Monday, March 25, 2013

Kalkhoff Folding Bike Finished

Hello and Welcome, As I am typing this the Kalkhoff Folding bike is 98% finished. By the time I publish this it will be complete. We finally had another warm front come through. So I got busy in the shop/garage cleaning up the remainder of the reusable parts.

Above: Cutting off the damaged part of the chain guard went pretty well. Now it reminds me of the chain guards that were popular when I was but a wee lad. Reusing the original guard spared me the hassle of trying to retro fit a universal guard. Not to mention it kept the cost down. For cutting the plastic I used a hand held electric jig saw. For blade selection I chose a metal cutting jig saw blade with small teeth, similar to a hack saw blade. This is the same blade I used when cutting plexiglass when I made new fixed rear side windows for the Ford Ranger.
Above:I cleaned up the original German made pedals using a fine brass wheel brush in combination with a fine brass detail brush. Then I polished the metal parts with Turtle Wax Chrome Polish and Rust Remover. For cleaning up the blocks I used a fingernail scrub brush. This type brush is perfect for cleaning up rubber pedal blocks.
Above: I`m not sure if everyone knows what type of brush I meant. So here is a picture. This little brush works like it was designed for scrubbing dirty old pedal blocks. And I just want to make sure you get the right one :)
Above: This is the removable chain guard mounting bracket typically used on wrap around type chain guards. I cleaned this up quickly using a fine brass wheel brush on the high speed DeWalt keyless chuck drill. While wearing my Safety Glasses of course.
Above: The original kickstand, Made in Italy. Also cleaned up using the fine brass wheel brush on the DeWalt high speed drill. For polish I used Mother's Mag and Aluminum Polish.
Above: For cleaning up the touring brake levers I also used Mother's Mag and Aluminum Polish. I could have made these look better it I had wire brushed them. But the aluminum tends to bleed out more after it is brushed. Probably not a good thing for brake levers to do. So I chose the lesser of the two evils.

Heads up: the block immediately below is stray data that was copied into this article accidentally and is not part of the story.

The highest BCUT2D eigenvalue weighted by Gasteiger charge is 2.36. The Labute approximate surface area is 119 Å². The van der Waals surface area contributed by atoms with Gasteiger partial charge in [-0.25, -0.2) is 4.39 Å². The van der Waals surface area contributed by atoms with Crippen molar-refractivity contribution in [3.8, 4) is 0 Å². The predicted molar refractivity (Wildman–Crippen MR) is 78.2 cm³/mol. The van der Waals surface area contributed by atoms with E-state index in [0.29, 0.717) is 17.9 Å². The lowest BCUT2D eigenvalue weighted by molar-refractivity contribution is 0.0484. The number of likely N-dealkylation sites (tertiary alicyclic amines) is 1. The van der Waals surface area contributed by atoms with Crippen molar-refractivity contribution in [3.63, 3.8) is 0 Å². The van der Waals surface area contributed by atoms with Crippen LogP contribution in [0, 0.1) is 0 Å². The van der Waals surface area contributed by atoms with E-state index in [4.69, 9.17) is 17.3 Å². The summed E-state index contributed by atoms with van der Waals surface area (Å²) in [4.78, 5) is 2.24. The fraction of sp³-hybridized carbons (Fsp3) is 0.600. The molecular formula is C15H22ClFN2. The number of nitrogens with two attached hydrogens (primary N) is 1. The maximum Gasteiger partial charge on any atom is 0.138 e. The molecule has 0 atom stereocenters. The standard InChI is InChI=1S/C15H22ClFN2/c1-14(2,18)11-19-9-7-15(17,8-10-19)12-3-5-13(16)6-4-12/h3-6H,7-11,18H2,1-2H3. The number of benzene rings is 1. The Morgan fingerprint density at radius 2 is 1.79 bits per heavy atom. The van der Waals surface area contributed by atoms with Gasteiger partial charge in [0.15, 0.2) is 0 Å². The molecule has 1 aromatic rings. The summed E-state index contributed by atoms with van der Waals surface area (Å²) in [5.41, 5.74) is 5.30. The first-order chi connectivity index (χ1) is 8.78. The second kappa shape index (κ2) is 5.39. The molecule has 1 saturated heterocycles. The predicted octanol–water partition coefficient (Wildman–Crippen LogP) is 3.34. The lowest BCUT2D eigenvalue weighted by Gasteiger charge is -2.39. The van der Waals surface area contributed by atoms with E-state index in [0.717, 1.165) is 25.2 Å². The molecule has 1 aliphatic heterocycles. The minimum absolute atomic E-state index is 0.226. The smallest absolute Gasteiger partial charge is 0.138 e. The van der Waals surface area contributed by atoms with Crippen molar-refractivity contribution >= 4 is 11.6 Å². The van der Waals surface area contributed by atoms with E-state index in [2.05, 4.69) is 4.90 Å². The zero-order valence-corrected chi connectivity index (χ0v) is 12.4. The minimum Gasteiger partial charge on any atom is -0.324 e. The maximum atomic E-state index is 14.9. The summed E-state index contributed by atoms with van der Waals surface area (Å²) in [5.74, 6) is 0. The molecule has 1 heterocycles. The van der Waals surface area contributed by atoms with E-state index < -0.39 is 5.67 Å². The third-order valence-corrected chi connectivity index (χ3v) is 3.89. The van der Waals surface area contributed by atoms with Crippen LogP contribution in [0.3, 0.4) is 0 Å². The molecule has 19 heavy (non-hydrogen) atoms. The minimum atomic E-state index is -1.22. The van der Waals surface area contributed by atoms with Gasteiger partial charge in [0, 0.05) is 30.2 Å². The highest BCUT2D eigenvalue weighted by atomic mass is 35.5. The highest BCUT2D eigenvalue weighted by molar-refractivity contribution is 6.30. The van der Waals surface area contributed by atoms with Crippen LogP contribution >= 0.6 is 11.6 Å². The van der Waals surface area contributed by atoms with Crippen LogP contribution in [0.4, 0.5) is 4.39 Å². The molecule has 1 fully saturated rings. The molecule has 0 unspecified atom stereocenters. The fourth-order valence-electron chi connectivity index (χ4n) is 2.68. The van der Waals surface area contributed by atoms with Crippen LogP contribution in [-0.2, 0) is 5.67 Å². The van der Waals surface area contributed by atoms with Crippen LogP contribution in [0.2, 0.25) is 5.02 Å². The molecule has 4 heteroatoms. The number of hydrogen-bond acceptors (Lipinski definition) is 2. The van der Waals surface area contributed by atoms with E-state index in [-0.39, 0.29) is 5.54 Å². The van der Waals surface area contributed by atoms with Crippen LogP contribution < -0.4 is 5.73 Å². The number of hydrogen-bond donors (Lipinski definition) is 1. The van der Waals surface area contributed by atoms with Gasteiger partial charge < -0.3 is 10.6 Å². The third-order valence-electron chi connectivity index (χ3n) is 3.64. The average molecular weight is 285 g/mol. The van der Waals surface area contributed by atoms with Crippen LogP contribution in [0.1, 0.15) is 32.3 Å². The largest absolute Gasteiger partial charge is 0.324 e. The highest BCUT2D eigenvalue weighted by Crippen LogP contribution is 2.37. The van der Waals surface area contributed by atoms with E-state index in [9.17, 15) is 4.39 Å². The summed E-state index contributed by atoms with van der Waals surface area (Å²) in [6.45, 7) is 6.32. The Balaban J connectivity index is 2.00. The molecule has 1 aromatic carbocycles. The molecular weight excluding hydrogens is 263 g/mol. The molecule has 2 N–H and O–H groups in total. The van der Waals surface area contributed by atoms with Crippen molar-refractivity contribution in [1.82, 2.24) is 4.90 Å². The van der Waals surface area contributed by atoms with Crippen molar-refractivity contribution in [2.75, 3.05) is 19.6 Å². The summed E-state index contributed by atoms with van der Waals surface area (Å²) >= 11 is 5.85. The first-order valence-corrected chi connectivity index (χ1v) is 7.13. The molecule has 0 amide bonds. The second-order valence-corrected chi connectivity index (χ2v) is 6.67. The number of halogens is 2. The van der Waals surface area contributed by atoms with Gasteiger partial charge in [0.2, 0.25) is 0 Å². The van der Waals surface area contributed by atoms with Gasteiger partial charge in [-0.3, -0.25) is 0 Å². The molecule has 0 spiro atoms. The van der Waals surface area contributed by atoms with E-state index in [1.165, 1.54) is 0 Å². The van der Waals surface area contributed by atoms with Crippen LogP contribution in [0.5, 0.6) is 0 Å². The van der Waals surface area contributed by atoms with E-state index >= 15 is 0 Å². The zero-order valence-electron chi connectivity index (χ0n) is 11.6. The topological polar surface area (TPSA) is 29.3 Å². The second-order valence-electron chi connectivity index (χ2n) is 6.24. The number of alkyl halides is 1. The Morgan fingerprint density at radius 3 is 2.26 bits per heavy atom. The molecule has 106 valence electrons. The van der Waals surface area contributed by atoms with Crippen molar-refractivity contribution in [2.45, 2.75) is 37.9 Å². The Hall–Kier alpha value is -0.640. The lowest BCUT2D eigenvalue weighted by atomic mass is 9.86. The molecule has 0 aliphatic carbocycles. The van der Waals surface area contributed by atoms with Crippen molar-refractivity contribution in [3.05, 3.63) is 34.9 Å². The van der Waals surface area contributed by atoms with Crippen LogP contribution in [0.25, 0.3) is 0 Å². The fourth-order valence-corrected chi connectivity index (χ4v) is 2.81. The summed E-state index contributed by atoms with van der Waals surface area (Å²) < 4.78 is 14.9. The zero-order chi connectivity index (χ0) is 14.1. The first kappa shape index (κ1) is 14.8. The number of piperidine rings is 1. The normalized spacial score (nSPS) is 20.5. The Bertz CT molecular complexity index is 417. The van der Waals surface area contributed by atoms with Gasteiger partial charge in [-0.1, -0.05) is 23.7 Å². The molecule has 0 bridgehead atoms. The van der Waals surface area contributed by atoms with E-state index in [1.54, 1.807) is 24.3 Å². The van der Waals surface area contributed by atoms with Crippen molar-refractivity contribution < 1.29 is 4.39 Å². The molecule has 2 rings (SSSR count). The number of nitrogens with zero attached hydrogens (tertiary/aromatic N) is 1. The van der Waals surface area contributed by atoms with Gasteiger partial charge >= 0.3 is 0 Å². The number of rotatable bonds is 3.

Above: I had to cut off the original brake lever mounting bolts and nuts. So I took my $5.00 certificate and went to Peter's True Value on M59 on the far west side of our little town. I hit the bolt section just as "the bolt guy" was there taking inventory. He found the perfect replacements in about 30 seconds. While I was there I grabbed another jar of Mother's.
Above: I cleaned the grips using the fingernail brush and hand soap. They look virtually unused. That's a real bonus! Usually at least one of the grips (if not both) are in rough shape. This will save me a few more bucks.
Above: This is basically the same Velo Tempo Z Saddle I originally put on the Kalkhoff. But this saddle does not have another bike manufacturers logo on it. And it is not all "girly" looking either. They really are the same Velo saddle, both have the memory foam and the exact same size and shape. I refuse to install a huge farm tractor saddle on this cool little bike.
Above: Of course I have two fork mount generator lights that are designed to work on the left fork leg or blade. And this bike has the generator mounting bracket on the right fork blade or leg. And yes I really did try to make it work. Time to get a look at what all of this stuff looks like on the bike.
Above: The side pull caliper brakes are looking good, all hooked up with new Jag Wire Basics cables and housings and shoes.
Above: The brake levers with the new mounting bolts and the grips all cleaned up. Of course the new Wald handlebars really make the grips and levers look better as well.
Above: The alloy kickstand and the left (cotter) side of the 2 piece crank. You can also see the detachable chain-guard bracket we were talking about on the Face Book page.
Above: The new chain and cleaned up pedals and chopped chain guard. The new rear 20 inch tire is looking good as well. You may notice the shift linkage hanging from the rear hub. At this point I am still awaiting delivery of the new seat post and Sturmey Archer 3 speed Shifter. I also need to clean the main tube with Goo Gone and install the faux Kalkhoff decals. I will hold off posting any more full side shots until the bike is 100% finished.